• CLOSE the raft’s doors and canopy to seal out inclement weather.
  • MAINTAIN the raft by bailing out water, inflating the floor, checking for leaks, and so on.

Only after you’ve attended to these should you move on to subsequent actions, such as operating location devices like EPIRB or SART, setting a lookout, and giving everyone a job to promote morale.


I stick a prescription anti-seasickness patch behind my ear and check the Weather Channel. Tropical Storm Isaac is moving north toward Bermuda, and another tropical depression is predicted to become a hurricane sometime later in the week. For the next 24 hours, however, the weather in coastal Miami looks fine but hot.

Five hours of uninterrupted motel room air conditioning later, I join Taylor and Harrison aboard the 54′ motoryacht Ciao 2, which is skippered by their friend Craig Bell, a 29-year-old professional captain from South Africa. Joining us are photographer Rob Martin and IYTD Admissions Director Stacy Coakley.

We set anchor nearly out of sight of land. By sunset, spectacular cumulus formations glow in the distance like giant pink babies. Coakley and I grab opposite ends of the Switlik Inflatable Life Raft SOLAS MK-II valise and, on the count of three, toss it overboard. Unlike the raft we deployed in the pool last night, when I trigger the firing pin, it deploys in perfectly right-side-up position.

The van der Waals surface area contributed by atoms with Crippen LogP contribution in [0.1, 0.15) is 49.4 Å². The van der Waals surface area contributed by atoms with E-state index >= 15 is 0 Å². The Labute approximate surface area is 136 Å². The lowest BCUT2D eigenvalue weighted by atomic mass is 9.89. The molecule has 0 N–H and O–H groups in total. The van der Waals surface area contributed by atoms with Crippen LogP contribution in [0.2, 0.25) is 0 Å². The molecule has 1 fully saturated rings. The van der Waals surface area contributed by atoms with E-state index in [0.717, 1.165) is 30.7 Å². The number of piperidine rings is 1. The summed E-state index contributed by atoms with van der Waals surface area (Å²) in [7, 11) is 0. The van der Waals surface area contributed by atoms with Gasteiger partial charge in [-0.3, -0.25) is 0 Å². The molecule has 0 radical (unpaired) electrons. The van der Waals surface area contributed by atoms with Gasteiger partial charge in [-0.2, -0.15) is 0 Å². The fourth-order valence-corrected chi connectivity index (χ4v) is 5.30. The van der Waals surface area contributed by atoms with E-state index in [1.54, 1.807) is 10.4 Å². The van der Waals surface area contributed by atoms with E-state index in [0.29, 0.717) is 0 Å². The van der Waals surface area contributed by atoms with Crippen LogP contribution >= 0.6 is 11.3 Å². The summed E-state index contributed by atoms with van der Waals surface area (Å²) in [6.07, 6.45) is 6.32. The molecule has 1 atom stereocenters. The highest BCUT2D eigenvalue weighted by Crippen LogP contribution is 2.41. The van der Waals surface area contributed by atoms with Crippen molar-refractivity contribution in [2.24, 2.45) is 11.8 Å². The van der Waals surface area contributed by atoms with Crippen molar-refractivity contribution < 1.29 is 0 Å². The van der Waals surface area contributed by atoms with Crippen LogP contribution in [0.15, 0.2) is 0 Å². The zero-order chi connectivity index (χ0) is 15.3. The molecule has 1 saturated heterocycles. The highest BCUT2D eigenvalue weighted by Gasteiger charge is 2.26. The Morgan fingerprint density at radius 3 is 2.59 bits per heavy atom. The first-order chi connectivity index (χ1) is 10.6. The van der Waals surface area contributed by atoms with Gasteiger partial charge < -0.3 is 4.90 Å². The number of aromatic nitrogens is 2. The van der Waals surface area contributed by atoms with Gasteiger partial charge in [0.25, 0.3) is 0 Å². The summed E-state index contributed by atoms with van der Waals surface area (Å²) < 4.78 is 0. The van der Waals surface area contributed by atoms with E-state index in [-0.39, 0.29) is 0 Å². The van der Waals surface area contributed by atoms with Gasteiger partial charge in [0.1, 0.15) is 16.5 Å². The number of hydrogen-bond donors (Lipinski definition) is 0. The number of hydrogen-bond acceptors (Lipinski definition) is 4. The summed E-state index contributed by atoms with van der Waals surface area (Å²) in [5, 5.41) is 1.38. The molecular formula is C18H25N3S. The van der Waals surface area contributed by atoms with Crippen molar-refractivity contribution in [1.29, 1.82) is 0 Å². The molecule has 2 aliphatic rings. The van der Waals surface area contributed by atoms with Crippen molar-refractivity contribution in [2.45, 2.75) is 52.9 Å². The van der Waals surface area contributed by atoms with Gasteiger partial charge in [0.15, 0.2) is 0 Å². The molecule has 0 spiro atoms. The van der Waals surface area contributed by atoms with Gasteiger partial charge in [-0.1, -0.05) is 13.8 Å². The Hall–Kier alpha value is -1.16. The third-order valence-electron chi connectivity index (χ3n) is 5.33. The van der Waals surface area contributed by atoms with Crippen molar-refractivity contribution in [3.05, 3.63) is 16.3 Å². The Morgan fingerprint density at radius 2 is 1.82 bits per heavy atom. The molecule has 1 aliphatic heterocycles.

Coakley and I then help each other step down from Ciao 2 and into the raft. Climbing directly into the raft is best, Taylor says, because you stay dry. In cold water the benefits are obvious, but even in today’s 85-degree bullion, staying dry eliminates the likelihood of painful sores-virtually inevitable when salt water, skin, and friction combine.

“Cut, stream, close, and maintain!” I yell once we’re safely aboard the raft, which rocks gently every time either of us moves. Of course, I only pretend to cut the painter line, our umbilical cord to the mothership and the only thing keeping us from drifting. Next, I stream the nylon sea anchor by simply tossing it overboard where lackadaisical currents soon fill the bag. Together, Coakley and I close the canopy with zippers and Velcro. Inside the resulting steam bath, we begin to maintain, the first step of which is to open the emergency kit and sort through the flares, freshwater rations, radar reflectors, smoke signals, thermal protective aids, and numerous other items designed to increase our odds of being rescued. Eventually, we open the canopy to let in a slight breeze. As the sun sinks beneath the horizon, Coakley reboards Ciao 2, leaving me to my own devices. Although Bell has picked a spot where the raft is unlikely to encounter much boat traffic, there’s always the possibility of my accidentally getting smashed as I sleep.